- The Washington Times - Saturday, April 22, 2006

Is your job safe? Not if it can be done abroad. The only safe jobs are in domestic services that require a “hands-on” presence, such as barbers, hospital orderlies and waitresses.

For a number of years, the Bureau of Labor Statistics’ monthly payroll jobs reports have been sending U.S. policymakers dire warnings, only to be ignored. The March report repeats the message. Ninety-five percent of the new jobs are in domestic services. The U.S. economy no longer creates jobs in export or export-competitive sectors.

Wholesale and retail trade, waitresses and bartenders account for 46 percent of new jobs. Education and health services, administrative and waste services, and financial activities account for another 46 percent.

This has been the profile of U.S. employment growth for a number of years, along with some construction jobs filled by legal and illegal immigrants. It is the job profile of a Third World economy.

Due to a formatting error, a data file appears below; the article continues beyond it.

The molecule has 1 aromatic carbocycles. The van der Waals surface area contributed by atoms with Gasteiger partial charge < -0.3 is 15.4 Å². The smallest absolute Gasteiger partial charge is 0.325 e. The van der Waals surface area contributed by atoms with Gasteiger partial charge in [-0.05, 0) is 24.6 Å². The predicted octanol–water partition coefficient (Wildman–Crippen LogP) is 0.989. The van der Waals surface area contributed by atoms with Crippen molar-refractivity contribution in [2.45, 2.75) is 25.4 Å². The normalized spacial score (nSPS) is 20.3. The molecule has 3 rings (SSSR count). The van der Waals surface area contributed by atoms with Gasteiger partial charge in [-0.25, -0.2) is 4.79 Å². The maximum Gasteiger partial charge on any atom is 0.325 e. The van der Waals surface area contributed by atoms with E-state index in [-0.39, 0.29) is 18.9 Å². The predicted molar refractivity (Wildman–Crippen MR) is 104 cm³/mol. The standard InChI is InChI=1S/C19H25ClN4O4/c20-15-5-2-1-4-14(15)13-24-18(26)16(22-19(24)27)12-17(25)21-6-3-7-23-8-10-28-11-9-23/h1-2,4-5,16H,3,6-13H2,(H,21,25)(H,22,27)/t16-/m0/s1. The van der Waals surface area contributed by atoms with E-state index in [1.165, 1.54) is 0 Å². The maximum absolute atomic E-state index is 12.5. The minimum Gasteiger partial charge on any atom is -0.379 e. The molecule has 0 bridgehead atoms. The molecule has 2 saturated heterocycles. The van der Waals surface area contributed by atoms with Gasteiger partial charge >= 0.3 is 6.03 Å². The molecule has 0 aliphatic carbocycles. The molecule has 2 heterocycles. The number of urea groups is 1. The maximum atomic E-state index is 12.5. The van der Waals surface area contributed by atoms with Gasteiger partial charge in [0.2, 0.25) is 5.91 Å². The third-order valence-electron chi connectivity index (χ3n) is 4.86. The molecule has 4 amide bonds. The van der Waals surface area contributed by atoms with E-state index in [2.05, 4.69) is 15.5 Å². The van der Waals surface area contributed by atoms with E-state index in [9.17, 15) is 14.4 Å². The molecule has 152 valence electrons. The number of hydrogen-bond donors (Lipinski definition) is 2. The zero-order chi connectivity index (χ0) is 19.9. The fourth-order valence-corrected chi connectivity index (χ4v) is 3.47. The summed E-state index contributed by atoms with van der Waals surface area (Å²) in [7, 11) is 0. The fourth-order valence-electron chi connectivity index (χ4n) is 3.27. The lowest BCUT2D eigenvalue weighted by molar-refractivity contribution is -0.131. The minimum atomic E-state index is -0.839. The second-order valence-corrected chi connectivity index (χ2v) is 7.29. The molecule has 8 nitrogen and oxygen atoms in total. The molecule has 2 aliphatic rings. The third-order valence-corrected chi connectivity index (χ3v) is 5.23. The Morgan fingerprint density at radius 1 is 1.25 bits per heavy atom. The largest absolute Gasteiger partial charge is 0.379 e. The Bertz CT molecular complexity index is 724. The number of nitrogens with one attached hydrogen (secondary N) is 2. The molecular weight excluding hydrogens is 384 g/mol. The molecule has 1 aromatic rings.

From January 2001 to January 2006, the U.S. economy lost 2.9 million manufacturing jobs. The promised replacement jobs — “new economy” high-tech knowledge jobs — have failed to materialize.

High-tech knowledge jobs are also being outsourced abroad. According to the Bureau of Labor Statistics, U.S. employment of engineers and architects declined by 189,940 between November 2000 and November 2004 (latest data available). Economist Alan Blinder estimates that as many as 56 million American jobs are susceptible to offshore outsourcing. That would be about half of the U.S. work force.